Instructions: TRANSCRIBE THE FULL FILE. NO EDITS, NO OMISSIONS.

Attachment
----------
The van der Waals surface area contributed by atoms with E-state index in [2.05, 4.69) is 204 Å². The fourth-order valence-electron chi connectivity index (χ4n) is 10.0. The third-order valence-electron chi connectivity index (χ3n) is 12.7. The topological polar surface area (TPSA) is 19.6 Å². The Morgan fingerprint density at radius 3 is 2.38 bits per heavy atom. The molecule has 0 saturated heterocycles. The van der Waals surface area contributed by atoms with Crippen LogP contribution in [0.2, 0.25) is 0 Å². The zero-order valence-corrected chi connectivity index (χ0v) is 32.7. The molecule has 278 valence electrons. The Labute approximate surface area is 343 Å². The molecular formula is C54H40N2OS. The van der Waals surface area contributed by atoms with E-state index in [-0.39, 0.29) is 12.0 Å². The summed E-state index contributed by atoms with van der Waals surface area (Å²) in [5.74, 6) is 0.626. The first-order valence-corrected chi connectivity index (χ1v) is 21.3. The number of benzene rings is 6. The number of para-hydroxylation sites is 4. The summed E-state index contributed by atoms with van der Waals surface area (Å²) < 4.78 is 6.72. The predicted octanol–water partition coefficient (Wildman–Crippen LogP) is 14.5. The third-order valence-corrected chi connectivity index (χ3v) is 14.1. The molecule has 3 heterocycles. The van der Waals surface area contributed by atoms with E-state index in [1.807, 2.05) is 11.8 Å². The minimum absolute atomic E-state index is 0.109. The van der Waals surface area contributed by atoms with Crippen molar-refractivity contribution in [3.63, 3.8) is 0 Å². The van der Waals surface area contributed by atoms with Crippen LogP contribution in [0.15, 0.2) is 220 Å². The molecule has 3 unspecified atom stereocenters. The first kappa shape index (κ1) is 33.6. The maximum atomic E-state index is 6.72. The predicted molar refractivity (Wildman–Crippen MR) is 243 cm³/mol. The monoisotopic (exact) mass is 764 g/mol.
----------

The van der Waals surface area contributed by atoms with E-state index in [2.05, 4.69) is 204 Å². The fourth-order valence-electron chi connectivity index (χ4n) is 10.0. The third-order valence-electron chi connectivity index (χ3n) is 12.7. The topological polar surface area (TPSA) is 19.6 Å². The Morgan fingerprint density at radius 3 is 2.38 bits per heavy atom. The molecule has 0 saturated heterocycles. The van der Waals surface area contributed by atoms with Crippen LogP contribution in [0.2, 0.25) is 0 Å². The zero-order valence-corrected chi connectivity index (χ0v) is 32.7. The molecule has 278 valence electrons. The Labute approximate surface area is 343 Å². The molecular formula is C54H40N2OS. The van der Waals surface area contributed by atoms with E-state index in [-0.39, 0.29) is 12.0 Å². The summed E-state index contributed by atoms with van der Waals surface area (Å²) in [5.74, 6) is 0.626. The first-order valence-corrected chi connectivity index (χ1v) is 21.3. The number of benzene rings is 6. The number of para-hydroxylation sites is 4. The summed E-state index contributed by atoms with van der Waals surface area (Å²) < 4.78 is 6.72. The predicted octanol–water partition coefficient (Wildman–Crippen LogP) is 14.5. The third-order valence-corrected chi connectivity index (χ3v) is 14.1. The molecule has 3 heterocycles. The van der Waals surface area contributed by atoms with E-state index in [1.807, 2.05) is 11.8 Å². The minimum absolute atomic E-state index is 0.109. The van der Waals surface area contributed by atoms with Crippen molar-refractivity contribution in [3.63, 3.8) is 0 Å². The van der Waals surface area contributed by atoms with Crippen LogP contribution in [0.15, 0.2) is 220 Å². The molecule has 3 unspecified atom stereocenters. The first kappa shape index (κ1) is 33.6. The maximum atomic E-state index is 6.72. The predicted molar refractivity (Wildman–Crippen MR) is 243 cm³/mol. The monoisotopic (exact) mass is 764 g/mol.